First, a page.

Your family feature on birdwatching (Echo, August 22) was welcome, but in some respects old-fashioned and unlikely to appeal to a younger generation.
The top item of “kit” is not a notebook. It’s probably 30 years since I used one and younger people are not going to do so.
Most people carry a phone that includes a voice recorder and a camera – much better tools than a notebook for recording your observations, and less susceptible to weather problems.
If you are not sure what bird you are seeing, try describing everything you can see into a voice file – you can do that without taking your eyes off the bird (unlike a notebook). The act of detailed description will lead you to see more, and to remember more, especially when you play back the recording at home.
You can record the sound of any birds calling or singing, and they can be identified later by a more experienced bird-watcher.
Once you know your “seagull from your swallow”, as the article put it, you may need help distinguishing between some very similar species. The BTO (British Trust for Ornithology) has a very helpful series of Bird id videos at http://www.bto.org/about-birds/bird-id and you can find many other resources online, including on the RSPB website.
You don’t have to keep records to enjoy watching birds, but there are some good reasons for doing so. The first is for your own interest and pleasure – looking back on what you saw when and where, noticing trends over the years.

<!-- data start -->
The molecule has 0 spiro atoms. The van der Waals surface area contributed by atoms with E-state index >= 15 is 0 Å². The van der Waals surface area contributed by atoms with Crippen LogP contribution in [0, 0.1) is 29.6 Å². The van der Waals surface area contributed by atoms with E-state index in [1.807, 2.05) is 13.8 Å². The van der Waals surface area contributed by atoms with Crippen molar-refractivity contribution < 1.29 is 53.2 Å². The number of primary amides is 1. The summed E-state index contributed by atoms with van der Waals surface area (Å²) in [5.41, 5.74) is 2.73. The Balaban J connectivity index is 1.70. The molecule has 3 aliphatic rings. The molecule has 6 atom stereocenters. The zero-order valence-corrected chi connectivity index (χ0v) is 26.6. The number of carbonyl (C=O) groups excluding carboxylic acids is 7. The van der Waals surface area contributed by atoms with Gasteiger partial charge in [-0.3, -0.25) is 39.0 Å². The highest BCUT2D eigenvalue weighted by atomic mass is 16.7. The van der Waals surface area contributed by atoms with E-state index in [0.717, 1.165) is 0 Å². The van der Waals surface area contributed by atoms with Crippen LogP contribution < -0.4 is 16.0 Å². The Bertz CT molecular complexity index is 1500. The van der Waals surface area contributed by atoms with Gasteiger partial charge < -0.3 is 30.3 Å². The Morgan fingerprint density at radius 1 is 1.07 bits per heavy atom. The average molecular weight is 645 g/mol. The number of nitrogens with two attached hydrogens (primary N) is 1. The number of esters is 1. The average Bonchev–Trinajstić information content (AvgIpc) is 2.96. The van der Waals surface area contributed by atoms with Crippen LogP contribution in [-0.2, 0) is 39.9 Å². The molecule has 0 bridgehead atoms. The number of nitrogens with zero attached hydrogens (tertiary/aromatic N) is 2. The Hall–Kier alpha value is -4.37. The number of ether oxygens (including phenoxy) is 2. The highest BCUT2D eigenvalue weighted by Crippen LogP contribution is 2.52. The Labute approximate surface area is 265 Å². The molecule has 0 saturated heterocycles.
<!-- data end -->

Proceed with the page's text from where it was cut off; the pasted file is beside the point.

The second reason is to contribute to our knowledge of what’s happening to our wildlife. Conservation organisations want your records!
The easiest way to capture your bird records is to use a smartphone or tablet app like the BTO’s BirdTrack, from the BTO. BirdTrack is free and will save your records securely “in the cloud” where they are available for analysis by the BTO – and you can see the results as well as querying your own records at any time. There are also many apps and websites allowing you to display pictures and play the sounds of birds in the field, without needing to have your field guide with you.
Local organisations that can help you enjoy your bird-watching and answer your questions include Glamorgan Bird Club and Cardiff RSPB Group.
Bendy buses plague street
I’M writing in to express my concerns about the bendy buses and certain 55-seater coaches driving up and down Heol Pennar in Caerau, Cardiff.
I’m a resident with five children from the ages of three and upwards, plus there are other neighbours in the street that have young children in the same age bracket.